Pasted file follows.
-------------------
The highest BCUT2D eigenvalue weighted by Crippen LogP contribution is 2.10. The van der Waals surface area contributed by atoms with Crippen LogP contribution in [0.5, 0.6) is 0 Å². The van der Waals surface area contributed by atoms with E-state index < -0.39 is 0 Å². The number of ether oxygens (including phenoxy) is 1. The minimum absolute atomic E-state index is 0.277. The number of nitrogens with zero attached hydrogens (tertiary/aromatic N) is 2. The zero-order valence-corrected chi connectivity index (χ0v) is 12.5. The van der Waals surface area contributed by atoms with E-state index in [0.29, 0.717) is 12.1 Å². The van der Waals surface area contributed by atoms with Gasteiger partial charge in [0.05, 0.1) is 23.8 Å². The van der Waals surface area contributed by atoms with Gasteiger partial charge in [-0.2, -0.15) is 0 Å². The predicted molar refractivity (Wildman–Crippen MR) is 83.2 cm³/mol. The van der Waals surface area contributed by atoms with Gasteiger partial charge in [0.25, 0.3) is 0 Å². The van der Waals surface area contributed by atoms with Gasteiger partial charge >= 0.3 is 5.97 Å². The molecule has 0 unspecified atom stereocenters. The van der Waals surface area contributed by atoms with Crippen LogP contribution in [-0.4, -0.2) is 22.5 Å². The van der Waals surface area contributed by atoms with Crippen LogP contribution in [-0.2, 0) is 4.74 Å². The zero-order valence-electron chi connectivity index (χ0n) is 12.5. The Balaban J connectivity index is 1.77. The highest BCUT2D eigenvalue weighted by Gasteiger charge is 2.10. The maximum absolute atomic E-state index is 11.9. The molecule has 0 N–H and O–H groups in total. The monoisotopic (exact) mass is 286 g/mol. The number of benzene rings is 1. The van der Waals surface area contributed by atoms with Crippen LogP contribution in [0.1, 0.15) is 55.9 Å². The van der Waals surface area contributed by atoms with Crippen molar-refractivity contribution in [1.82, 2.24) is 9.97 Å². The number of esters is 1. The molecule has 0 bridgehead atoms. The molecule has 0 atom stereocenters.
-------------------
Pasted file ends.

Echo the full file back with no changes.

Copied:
The highest BCUT2D eigenvalue weighted by Crippen LogP contribution is 2.10. The van der Waals surface area contributed by atoms with Crippen LogP contribution in [0.5, 0.6) is 0 Å². The van der Waals surface area contributed by atoms with E-state index < -0.39 is 0 Å². The number of ether oxygens (including phenoxy) is 1. The minimum absolute atomic E-state index is 0.277. The number of nitrogens with zero attached hydrogens (tertiary/aromatic N) is 2. The zero-order valence-corrected chi connectivity index (χ0v) is 12.5. The van der Waals surface area contributed by atoms with E-state index in [0.29, 0.717) is 12.1 Å². The van der Waals surface area contributed by atoms with Gasteiger partial charge in [0.05, 0.1) is 23.8 Å². The van der Waals surface area contributed by atoms with Gasteiger partial charge in [-0.2, -0.15) is 0 Å². The predicted molar refractivity (Wildman–Crippen MR) is 83.2 cm³/mol. The van der Waals surface area contributed by atoms with Gasteiger partial charge in [0.25, 0.3) is 0 Å². The van der Waals surface area contributed by atoms with Gasteiger partial charge >= 0.3 is 5.97 Å². The molecule has 0 unspecified atom stereocenters. The van der Waals surface area contributed by atoms with Crippen LogP contribution in [-0.4, -0.2) is 22.5 Å². The van der Waals surface area contributed by atoms with Crippen LogP contribution in [-0.2, 0) is 4.74 Å². The zero-order valence-electron chi connectivity index (χ0n) is 12.5. The Balaban J connectivity index is 1.77. The highest BCUT2D eigenvalue weighted by Gasteiger charge is 2.10. The maximum absolute atomic E-state index is 11.9. The molecule has 0 N–H and O–H groups in total. The monoisotopic (exact) mass is 286 g/mol. The number of benzene rings is 1. The van der Waals surface area contributed by atoms with Crippen LogP contribution in [0.1, 0.15) is 55.9 Å². The van der Waals surface area contributed by atoms with Crippen molar-refractivity contribution in [1.82, 2.24) is 9.97 Å². The number of esters is 1. The molecule has 0 bridgehead atoms. The molecule has 0 atom stereocenters.